Marriage is one man and one woman

The name which immediately springs to mind is Martin Niemöller.

It’s difficult to explain what’s wrong with Featherstone’s move from a scriptural perspective because most people have either not read or have rejected scripture. It’s easier to argue against from a political perspective although many would hold up the burqa ban as an equal and similar case to Featherstone’s.

They’d be wrong.

The burqa ban has basis in security but even there, many would argue that it’s the state imposing its own view of the world on a Muslim requirement of its women, just as with honour killings, having hands chopped off and that sort of thing. I’d argue that that is physical harm v inconvenience.

Islam being an alien religion to western Europe does strengthen the case against the burqa but it is much more difficult to argue that no religious symbols should be worn by anyone. I’ve no problem with Muslims wearing crescent pendants round their necks or facing Mecca at lunchtime or whatever. Nor with Christian pendants.

As for private worship, providing it is not a sermon urging the murder of other human beings who don’t agree – most people are not so much against that. As for the proliferation of mosques all over the land until they outnumber churches, many would not argue against it although I would.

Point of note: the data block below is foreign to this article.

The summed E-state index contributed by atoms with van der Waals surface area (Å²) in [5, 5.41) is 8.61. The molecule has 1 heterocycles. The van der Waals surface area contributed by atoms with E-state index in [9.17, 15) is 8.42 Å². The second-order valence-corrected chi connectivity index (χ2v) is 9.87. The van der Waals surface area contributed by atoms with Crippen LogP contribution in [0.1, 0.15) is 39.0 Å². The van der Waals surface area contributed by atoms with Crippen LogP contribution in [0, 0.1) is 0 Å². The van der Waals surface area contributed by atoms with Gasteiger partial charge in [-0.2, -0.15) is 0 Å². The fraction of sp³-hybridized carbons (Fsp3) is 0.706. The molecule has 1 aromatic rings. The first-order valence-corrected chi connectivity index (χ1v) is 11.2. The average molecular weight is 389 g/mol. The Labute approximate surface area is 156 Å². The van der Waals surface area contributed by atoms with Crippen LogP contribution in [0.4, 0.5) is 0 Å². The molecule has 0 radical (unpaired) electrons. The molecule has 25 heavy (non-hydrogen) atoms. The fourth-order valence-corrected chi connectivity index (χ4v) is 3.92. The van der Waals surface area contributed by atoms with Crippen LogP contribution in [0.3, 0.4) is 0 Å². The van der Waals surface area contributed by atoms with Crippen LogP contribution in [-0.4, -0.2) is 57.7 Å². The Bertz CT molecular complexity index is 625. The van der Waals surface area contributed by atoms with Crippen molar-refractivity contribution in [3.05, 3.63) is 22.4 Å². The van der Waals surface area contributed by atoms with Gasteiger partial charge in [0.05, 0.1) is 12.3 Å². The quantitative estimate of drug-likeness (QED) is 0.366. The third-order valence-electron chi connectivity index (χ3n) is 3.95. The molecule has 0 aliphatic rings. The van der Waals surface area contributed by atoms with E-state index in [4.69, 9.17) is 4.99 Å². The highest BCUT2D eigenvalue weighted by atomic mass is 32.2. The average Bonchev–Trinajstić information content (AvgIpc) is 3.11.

As for those mosques issuing loud cacophony multiple times a day in some foreign strangled language which sounds like a man having a vasectomy without an anaesthetic, that’s another matter altogether – that comes under the heading of disturbing the peace. Immediately atheists point to church bells but those of us still true to our roots point out that that has always been the religion of this nation – “always” meaning at least since the nation became the modern English.

Anyway, all these things can be argued about but what is past argument is the quite nasty and dangerous precedent of imposing gay civil unions on churches and forcing clergy to pretend they’re marriages.

You need to understand the essential nature of what marriage is in Christian eyes and what once was western European eyes before denying that this move of Featherstone’s is an abomination. The word sanctity is the critical word in marriage within a church. The whole idea is that it is the union of a man and a woman for the purposes of procreation and creating a base unit of the society, under the auspices or with the approval of [the grace] of G-d.